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I am DMing for the first time, and I am really excited about playing D&D. I love the idea of it because it is so open ended. I want to increase the amount the players can do in terms of skills, weapon types, armour types, races, etc. Is this okay?

If so, does everyone do this, or do people play entirely with only official assets? Also what about omitting rules entirely? For example, to simplify something to make it more streamlined.

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In about 35 years of playing role-playing games, I have seldom witnessed anyone play 100% by-the-book.

A few bits of advice:

  1. Don’t take the names of things too seriously. What really matters is the results of rules, not the names they use.

  2. The “in game” justification for a rule may be different from the “game design” reason. Unfortunately, many games only give you the “in game” justification and leave you to puzzle out the “game design” reason yourself. When the “in game” justification and the “game design” reason seem less connected, it is often an attempt to keep the rules simple enough for tabletop play.

  3. If a rule doesn’t seem to make sense, take a step back. Remember that somebody thought it made sense. At least some of their co-workers thought it made sense. At least some of the playtesters thought it made sense. Etc. Try to figure out why it made sense to those people. Seek out people who like the rule and ask them why. (You might still change it, but it will then be because you want a different rule, not because you misunderstood the rule.)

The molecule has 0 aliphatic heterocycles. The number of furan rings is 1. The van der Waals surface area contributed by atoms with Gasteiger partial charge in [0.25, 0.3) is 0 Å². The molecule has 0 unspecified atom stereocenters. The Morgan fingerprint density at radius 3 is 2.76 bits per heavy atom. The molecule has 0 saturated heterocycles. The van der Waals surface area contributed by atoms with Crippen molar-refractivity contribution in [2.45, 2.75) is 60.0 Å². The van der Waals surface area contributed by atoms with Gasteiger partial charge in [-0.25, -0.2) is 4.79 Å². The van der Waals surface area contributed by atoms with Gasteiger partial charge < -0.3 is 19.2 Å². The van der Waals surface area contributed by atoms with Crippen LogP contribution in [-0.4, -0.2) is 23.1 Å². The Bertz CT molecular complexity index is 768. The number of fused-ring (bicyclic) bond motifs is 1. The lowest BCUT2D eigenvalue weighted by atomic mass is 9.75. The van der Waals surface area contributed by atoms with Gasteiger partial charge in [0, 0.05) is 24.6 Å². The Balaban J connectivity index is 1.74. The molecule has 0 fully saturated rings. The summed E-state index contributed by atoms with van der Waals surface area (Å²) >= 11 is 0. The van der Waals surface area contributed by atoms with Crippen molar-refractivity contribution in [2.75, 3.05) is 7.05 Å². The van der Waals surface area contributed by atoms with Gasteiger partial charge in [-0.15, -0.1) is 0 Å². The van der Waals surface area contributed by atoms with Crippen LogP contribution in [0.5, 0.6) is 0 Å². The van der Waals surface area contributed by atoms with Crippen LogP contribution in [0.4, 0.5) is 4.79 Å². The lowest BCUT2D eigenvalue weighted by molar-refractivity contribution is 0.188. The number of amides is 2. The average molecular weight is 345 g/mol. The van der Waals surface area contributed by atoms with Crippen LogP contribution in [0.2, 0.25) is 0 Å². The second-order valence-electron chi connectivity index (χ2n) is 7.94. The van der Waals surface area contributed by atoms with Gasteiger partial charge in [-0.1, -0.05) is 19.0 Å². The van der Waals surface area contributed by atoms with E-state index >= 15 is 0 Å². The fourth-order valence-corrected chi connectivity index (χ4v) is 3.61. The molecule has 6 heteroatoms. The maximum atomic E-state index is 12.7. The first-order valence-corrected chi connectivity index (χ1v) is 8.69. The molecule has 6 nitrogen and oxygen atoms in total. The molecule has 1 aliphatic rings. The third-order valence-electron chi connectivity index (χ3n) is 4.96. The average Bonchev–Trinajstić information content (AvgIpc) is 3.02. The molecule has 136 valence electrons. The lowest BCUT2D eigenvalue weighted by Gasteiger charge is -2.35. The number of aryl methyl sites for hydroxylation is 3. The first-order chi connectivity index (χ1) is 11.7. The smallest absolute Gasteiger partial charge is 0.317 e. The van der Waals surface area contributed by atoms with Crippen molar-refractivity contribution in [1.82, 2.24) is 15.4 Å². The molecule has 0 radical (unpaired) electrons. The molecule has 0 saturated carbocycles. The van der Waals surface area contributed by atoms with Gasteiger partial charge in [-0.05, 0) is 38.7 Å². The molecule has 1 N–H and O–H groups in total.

4. It is a good idea to give a rule a try before changing or discarding it.

  5. Never be afraid to overrule a rule at the table when the results don’t make sense.

  6. Discuss rule omissions, changes, and overruling with the rest of the group. While the group ought to give the DM the benefit of the doubt when it comes to such things, the DM ought to also consider the input of the players.

  7. As much as possible, make sure players know about rule changes up-front. Players will make decisions and plans based on the rules. If a rule needs to be changed or clarified after play begins, talk to the players and figure out how to make up for a change that invalidates their past choices or future plans.

  8. Never be overly beholden to consistency. If, in retrospect, a rule change didn’t turn out well, change it again. Retcon if you really need to.

    (Retcons are often less necessary than you might think. The real world is messy and full of seeming contradictions. Why should the fantasy world be any different?)

  9. Read lots of different games. Read any design notes you can find. The more you understand what rules have been tried and what the intent behind rules are, the better positioned you are to make house rules and on-the-fly rulings.

  10. Accept now that you’re going to make mistakes. That’s OK. We all do.

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Of course it's okay. Games are made up by people like you and me; people like you and I are able to change rules just as well.

That doesn't mean it's easy. Chapter 9 in the Dungeon Master's Guide is all about tweaking the game rules with options or your own ideas. It starts with some very good advice about the pitfalls of tackling rules design:

Before you add a new rule to your campaign, ask yourself two questions:

  • Will the rule improve the game?
  • Will my players like it?

If you're confident that the answer to both questions is yes, then you have nothing to lose by giving it a try.